|Publication number||US3690049 A|
|Publication date||Sep 12, 1972|
|Filing date||Sep 16, 1971|
|Priority date||Sep 16, 1971|
|Publication number||US 3690049 A, US 3690049A, US-A-3690049, US3690049 A, US3690049A|
|Inventors||Roberson Carlton E|
|Original Assignee||Roberson Carlton E|
|Export Citation||BiBTeX, EndNote, RefMan|
|Patent Citations (7), Referenced by (26), Classifications (16), Legal Events (2)|
|External Links: USPTO, USPTO Assignment, Espacenet|
United States Patent Roberson 1451 Sept. 12, 1972  BROCCOLI HARVESTER 22 Filed: Sept. 16,1971 21 App1.No.: 180,982
 US. Cl. ..56/13.9, 56/133, 56/327,
171/61, 171/27, 171/38, 130/31 R, 146/81  Int. Cl. ..A0ld 45/00, A01d 45/26 [581 Field of Search ..56/327, 13.3-13.9,
Primary Examiner-Antonio Guida Attorney-Eckhoff, Hoppe, Slick, Mitchell and Anderson [5 7 ABSTRACT A row crop harvester with a plurality of pairs of resiliently faced elevator belts traveling at about ground speed, one pair for each row of broccoli. As the harvester advances, each pair of belts converges upon and grasps in sequence the standing broccoli stems between them as a sickle mounted below the belts severs them from the growing plants. The belts in each pair travel at slightly different speeds so as to rotate each severed stem about its axis as it is carried past leaf beaters that both remove the leaves from the rotating stem and simultaneously draw each downwardly until its flower resides adjacent the traveling belts. Rotary knives then trim the depending stems to a uniform length and the elevator belts deliver the trimmed stems to a chaff separator and subsequent inspection and loading stations.
7 Claims, 17 Drawing Figures PATENTEDsEmm sum 1 or 6 m ATTORNE V5 I N VEN CAIZLTON 5 ROBE 0M BY h PATENTEDsEP 12 m2 SHEET 2 OF 6 .IT'IJ INV E NTOR.
E. KOBERSON ATTO/Z NE V5 FUENTES SEP 12 1912 SHEET 3 BF 6 k I v NJ M Gm INVENTOR. CARLTON E. ROBE PKTENTEI'JSEP 2 time saw more INVENTOR.
+75 BQ'ATNE. RUBEZSON ATTOKNE V5 PAIENZTEDSEP 12 m2 3.690.049
' sum 5 OF 6 INVENTOR BROCCOLI HARVESTER This invention relates generally to row crop harvesters and more particularly to a machine-and method for mechanically harvesting broccoli.
Broccoli historically has been harvested by hand. Several factors have made it difficult to mechanize the operation. One factor is the nature of the broccoli plants themselves. They range in height from 2 to 4 feet and an average plant stands approximately 3 feet high. Each plant has an edible flower formed at the tender tip of the stem. Normal, healthy broccoli plantshave an abundance of leaves growing off that stem which reside beneath, alongside of, and even above the flower. It is difficult to separate mechanically the abundance of leaves from the tender stem tips and flowers which are desired for harvesting.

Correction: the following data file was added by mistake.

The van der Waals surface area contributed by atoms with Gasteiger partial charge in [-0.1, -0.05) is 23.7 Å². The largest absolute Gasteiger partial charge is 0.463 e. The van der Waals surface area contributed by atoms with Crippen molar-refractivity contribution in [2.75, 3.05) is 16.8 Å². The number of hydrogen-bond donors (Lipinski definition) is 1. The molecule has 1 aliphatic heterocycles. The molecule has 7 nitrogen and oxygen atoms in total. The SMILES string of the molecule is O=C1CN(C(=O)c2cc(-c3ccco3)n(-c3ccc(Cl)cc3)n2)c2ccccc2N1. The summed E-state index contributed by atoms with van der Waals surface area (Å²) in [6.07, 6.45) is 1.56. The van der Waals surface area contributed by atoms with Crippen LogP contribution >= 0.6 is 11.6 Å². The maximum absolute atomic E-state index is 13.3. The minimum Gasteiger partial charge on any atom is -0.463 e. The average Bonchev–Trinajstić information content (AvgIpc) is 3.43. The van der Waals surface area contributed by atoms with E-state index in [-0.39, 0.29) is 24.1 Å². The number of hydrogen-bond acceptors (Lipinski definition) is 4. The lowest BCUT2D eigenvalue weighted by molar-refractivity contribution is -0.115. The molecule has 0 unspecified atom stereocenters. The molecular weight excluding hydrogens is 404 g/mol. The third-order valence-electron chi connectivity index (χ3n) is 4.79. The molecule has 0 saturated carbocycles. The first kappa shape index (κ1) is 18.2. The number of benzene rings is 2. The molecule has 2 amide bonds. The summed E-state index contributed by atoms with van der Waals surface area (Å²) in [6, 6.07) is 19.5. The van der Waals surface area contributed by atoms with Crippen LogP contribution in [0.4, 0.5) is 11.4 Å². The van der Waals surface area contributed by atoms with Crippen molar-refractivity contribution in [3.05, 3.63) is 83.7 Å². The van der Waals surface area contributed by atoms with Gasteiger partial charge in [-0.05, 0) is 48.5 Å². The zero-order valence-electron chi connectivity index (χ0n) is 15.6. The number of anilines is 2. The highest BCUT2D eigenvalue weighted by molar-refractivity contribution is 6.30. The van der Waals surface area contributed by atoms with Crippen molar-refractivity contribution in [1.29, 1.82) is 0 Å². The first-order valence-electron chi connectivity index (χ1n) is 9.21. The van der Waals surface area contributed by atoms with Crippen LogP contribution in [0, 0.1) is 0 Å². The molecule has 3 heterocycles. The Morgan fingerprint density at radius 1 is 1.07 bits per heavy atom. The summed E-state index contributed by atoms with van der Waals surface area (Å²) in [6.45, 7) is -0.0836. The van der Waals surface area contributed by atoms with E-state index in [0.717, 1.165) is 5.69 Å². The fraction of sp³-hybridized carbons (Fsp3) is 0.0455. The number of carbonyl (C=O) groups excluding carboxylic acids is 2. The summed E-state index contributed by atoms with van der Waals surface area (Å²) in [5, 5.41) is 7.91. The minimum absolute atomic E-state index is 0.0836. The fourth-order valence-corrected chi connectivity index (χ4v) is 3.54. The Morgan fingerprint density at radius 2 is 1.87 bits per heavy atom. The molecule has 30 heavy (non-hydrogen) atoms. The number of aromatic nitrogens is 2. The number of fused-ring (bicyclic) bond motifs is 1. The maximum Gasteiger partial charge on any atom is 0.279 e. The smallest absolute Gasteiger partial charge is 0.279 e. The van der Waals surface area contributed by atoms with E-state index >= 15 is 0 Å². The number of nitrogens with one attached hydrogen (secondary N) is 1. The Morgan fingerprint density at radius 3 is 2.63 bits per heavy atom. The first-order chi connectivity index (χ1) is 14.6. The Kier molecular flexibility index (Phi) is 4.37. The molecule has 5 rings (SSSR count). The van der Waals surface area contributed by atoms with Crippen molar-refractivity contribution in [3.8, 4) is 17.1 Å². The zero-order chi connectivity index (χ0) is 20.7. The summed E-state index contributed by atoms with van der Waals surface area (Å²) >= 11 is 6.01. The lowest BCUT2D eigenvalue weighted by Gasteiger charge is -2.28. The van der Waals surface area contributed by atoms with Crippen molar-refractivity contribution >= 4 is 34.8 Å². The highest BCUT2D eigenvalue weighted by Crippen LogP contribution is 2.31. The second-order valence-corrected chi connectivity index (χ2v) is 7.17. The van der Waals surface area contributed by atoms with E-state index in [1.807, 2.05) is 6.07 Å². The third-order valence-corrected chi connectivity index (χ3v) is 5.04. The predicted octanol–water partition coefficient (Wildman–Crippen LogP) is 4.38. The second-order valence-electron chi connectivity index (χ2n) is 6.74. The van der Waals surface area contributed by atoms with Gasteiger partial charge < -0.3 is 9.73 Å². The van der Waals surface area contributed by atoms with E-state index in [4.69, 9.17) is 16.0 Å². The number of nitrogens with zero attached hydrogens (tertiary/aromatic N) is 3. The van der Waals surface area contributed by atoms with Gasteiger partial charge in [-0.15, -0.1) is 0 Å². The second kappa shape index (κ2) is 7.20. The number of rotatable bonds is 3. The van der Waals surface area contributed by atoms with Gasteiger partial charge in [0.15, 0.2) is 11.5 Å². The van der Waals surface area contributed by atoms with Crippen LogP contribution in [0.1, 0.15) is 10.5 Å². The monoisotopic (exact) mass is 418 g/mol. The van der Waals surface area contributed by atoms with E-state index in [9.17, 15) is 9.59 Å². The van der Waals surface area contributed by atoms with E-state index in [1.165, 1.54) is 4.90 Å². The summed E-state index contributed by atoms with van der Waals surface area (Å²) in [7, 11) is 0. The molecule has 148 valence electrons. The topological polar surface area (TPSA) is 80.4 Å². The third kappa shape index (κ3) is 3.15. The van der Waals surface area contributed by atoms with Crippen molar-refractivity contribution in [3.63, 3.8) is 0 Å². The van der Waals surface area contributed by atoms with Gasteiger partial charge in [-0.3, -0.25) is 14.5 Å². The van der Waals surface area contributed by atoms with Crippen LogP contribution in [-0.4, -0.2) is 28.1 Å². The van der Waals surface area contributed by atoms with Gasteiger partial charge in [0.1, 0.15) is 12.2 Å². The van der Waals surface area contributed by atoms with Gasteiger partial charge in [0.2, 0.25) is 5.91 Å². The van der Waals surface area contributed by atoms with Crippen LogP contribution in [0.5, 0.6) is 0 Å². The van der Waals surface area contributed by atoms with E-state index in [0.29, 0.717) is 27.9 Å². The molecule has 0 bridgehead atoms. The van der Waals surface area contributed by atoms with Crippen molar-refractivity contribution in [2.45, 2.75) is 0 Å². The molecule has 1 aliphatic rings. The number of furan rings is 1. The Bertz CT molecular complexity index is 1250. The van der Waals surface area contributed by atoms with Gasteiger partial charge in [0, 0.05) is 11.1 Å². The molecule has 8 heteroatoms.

The flowers also do not stand at a uniform height above the ground so it is not practical to simply cut the broccoli stems at a given height. This would result in cutting some plants above the flower and some plants through the flower itself. The flowers are very tender and easily bruised. It is important to avoid bruising the flower because bruising causes spoiling.
A primary object of this invention is to provide an apparatus and method for mechanically harvesting broccoli that efficiently separates the flower andstem tips from the remainder of the plant, particularly the leaves, without damaging or bruising the flower.
A further object of this invention is to provide an apparatus and method for mechanically harvesting broccoli with minimum waste of edible portions by gathering virtually all mature plants regardless of the heights at which the flowers stand.
An object of this invention also is to provide an apparatus and method for mechanically deleaflng and trimming the harvested broccoli to eliminate the han labor presently required for both operations.
Other objects and advantages of the invention will become apparent from consideration of the following description of a preferred embodiment and the accompanying drawings wherein FIG. 1 is a side elevational view of the harvester shown advancing along a typical row of broccoli;
FIG. 2 is a schematic perspective representation of one set of the important components of the harvester of FIG. 1;
FIG. 3 is an enlarged perspective view of a portion of the particular elevator belts used in the harvester of FIG. 1;
FIG. 4 is a top view of the harvester of FIG. 1;
FIG. 5 is a side elevational view of the harvester of FIG. 1;
FIG. 6 is a side elevational view, partly in section, of
the chaff separator of harvester taken along the line 6-6 of FIG. 4;
FIG. 7 is a sectional view of the sickle taken along the line 77 of FIG. 5;
FIG. 8 is a sectional view of one leaf beater taken along the line 8-8 of FIG. 5;
FIG. 9 is a sectional view of the trimming knives taken along the line 9-9 of FIG. 5;
FIG. 10 is a sectional view of a subsequent leaf beater taken along the line 10-10 of FIG. 5;
FIG. 11 is a top elevational view, partly in section, of the leading end of a pair of elevator belts taken along the line 11-11 ofFIG. 5;
FIG. 12 is an enlarged side elevational view, partly in section, of the leading end of one elevator belt;
FIG. 13 is a top elevational view, partly in section, of the trailing end of a pair of elevator belts taken along the line 13-13 of FIG. 5;
FIG. 14 is a side elevational view of the elevator belt drive shaft and pulley shown in FIG. 5;
FIG. 15 is a top view of the preliminary leaf beaters taken along the line 15-15 of FIG. 1;.